Brazile, the former campaign manager for Al Gore in 2000 and a one-time interim chair of the Democratic National Committee, was named a Fox News contributor in March, and since that time has made appearances on everything from “Fox & Friends” to “The Five.” She says she’s ready to hold forth in any timeslot the network wants to put her – even if it’s during Fox News’ opinion-led primetime block, where the hosts are often supportive of President Trump.
“I’m not saying I don’t have strong views. I have strong views,” says Brazile during a recent wide-ranging phone interview. “I think it’s important to be civil.”
Since being named to the new role, she has appeared during Sean Hannity’s and Laura Ingraham’s primetime hours, and says she could easily do Tucker Carlson’s. After all, she has appeared on Carlson’s program when she’s had books to pitch, she says, and knows the host from when they both appeared on CNN. She has also done things she never thought she’d do on TV, like make jambalaya for the network’s morning program (“In Louisiana, everything starts with your trinity: You have to have your onion, your garlic, your peppers,” she recently told Ainsley Earhardt) and sing on a chart-topping country song by John Rich.
Brazile has no regular hosting slot and her cameos largely depend on the vicissitudes of the news cycle. But her appearances give Fox News a voice from the left at a time when its opinion programming is seen in many circles as having embraced the right in a tight bear hug.
Contributors can serve a similar function at other news operations. MSNBC, whose prime time roster is seen as progressive, employs conservative commentator Hugh Hewitt. CNN, which has been attacked by President Trump many times during his White House tenure, has hired Trump sundry Trump supporters such as Jason Miller, Jeffrey Lord, Ed Martin and Paris Dennard – not always with the most salubrious results.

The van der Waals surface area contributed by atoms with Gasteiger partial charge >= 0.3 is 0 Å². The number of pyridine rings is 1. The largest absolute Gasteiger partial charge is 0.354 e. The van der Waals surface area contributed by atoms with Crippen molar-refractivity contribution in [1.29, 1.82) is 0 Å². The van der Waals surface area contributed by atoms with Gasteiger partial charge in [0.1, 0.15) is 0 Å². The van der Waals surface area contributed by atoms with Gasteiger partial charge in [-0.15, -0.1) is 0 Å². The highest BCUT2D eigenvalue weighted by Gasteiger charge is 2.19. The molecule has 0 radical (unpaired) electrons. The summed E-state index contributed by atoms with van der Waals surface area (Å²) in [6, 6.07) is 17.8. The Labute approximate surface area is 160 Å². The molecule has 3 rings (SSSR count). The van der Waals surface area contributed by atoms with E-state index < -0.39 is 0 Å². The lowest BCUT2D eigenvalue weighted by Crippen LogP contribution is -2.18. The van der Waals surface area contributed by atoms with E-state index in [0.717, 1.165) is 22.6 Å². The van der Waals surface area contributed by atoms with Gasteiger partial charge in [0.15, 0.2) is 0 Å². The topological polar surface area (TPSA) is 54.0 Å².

Brazile once had a home on CNN, but those ties were cut in 2016 after that cable-news outlet, now operated by AT&T, said it found she sent questions to Hillary Clinton’s campaign in advance of a debate and town hall meeting carried by the network. At the time, CNN said it was “completely uncomfortable with what we have learned about her interactions with the Clinton campaign while she was a CNN contributor.”
“I don’t like the way we split,” Brazile says of CNN, noting that she’s “grateful to have worked for CNN all of those years.”
She thinks her voice still has relevance for news viewers, particularly at a time when Democrats are fielding nearly two dozen presidential hopefuls. “By and large, I am often the only guest at that particular moment talking about the Democratic field,” she notes. The campaign “is going to get touch and grueling,” she adds, and White House hopefuls will have to do more than differentiate themselves from the rest of the field. They will have to start addressing issues such as U.S. cyberwarfare and foreign interference with U.S. elections.
But she feels her time at Fox News is helping her return to the field after a difficult moment. “I came out of 2016 bruised and battered and emotionally distraught,” she says, citing the election and her parting ways with CNN. “I didn’t think I would ever get myself to go back out there.”
She will always take part in politics, but Brazile suggests she will step back from the DNC after the next election cycle. She will always have a hand in politics, she says, but is also eager to make room for other pastimes.
There’s no time to slow down quite yet. “I believe this cycle is much bigger than just one political party winning a debate or winning the election,” she says. “It’s about the future of our democracy.” No doubt, she’ll be discussing that topic and others on Fox News.